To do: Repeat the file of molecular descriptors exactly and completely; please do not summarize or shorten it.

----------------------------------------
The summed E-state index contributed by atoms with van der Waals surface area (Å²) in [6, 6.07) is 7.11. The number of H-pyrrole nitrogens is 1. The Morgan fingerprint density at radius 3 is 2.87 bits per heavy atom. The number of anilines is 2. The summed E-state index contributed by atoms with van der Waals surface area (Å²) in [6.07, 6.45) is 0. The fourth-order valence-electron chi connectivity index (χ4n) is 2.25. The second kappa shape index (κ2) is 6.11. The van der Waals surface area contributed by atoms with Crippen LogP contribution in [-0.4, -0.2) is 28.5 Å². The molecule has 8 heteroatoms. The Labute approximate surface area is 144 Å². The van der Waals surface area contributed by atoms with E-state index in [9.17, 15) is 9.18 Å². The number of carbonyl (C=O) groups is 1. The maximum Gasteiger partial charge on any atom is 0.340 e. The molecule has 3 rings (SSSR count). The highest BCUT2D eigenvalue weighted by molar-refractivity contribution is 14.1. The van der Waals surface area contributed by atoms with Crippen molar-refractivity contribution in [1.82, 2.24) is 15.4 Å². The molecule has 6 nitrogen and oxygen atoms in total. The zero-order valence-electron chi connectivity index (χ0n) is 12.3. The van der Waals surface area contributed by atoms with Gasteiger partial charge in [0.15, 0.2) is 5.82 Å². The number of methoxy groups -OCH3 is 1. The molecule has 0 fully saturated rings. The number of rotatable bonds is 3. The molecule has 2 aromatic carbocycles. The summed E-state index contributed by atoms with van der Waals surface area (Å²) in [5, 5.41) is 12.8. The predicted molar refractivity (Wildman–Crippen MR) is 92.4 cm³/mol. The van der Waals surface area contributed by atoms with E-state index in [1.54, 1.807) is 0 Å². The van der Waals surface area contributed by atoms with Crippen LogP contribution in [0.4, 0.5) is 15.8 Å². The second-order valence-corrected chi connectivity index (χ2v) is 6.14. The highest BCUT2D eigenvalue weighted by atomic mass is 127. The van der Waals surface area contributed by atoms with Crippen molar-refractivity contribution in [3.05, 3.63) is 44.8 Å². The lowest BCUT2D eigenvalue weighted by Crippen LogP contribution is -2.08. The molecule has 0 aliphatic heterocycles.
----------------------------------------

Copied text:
The summed E-state index contributed by atoms with van der Waals surface area (Å²) in [6, 6.07) is 7.11. The number of H-pyrrole nitrogens is 1. The Morgan fingerprint density at radius 3 is 2.87 bits per heavy atom. The number of anilines is 2. The summed E-state index contributed by atoms with van der Waals surface area (Å²) in [6.07, 6.45) is 0. The fourth-order valence-electron chi connectivity index (χ4n) is 2.25. The second kappa shape index (κ2) is 6.11. The van der Waals surface area contributed by atoms with Crippen LogP contribution in [-0.4, -0.2) is 28.5 Å². The molecule has 8 heteroatoms. The Labute approximate surface area is 144 Å². The van der Waals surface area contributed by atoms with E-state index in [9.17, 15) is 9.18 Å². The number of carbonyl (C=O) groups is 1. The maximum Gasteiger partial charge on any atom is 0.340 e. The molecule has 3 rings (SSSR count). The highest BCUT2D eigenvalue weighted by molar-refractivity contribution is 14.1. The van der Waals surface area contributed by atoms with Crippen molar-refractivity contribution in [1.82, 2.24) is 15.4 Å². The molecule has 6 nitrogen and oxygen atoms in total. The zero-order valence-electron chi connectivity index (χ0n) is 12.3. The van der Waals surface area contributed by atoms with Gasteiger partial charge in [0.15, 0.2) is 5.82 Å². The number of methoxy groups -OCH3 is 1. The molecule has 0 fully saturated rings. The number of rotatable bonds is 3. The molecule has 2 aromatic carbocycles. The summed E-state index contributed by atoms with van der Waals surface area (Å²) in [5, 5.41) is 12.8. The predicted molar refractivity (Wildman–Crippen MR) is 92.4 cm³/mol. The van der Waals surface area contributed by atoms with E-state index in [1.54, 1.807) is 0 Å². The van der Waals surface area contributed by atoms with Crippen LogP contribution in [0.4, 0.5) is 15.8 Å². The second-order valence-corrected chi connectivity index (χ2v) is 6.14. The highest BCUT2D eigenvalue weighted by atomic mass is 127. The van der Waals surface area contributed by atoms with Crippen molar-refractivity contribution in [3.05, 3.63) is 44.8 Å². The lowest BCUT2D eigenvalue weighted by Crippen LogP contribution is -2.08. The molecule has 0 aliphatic heterocycles.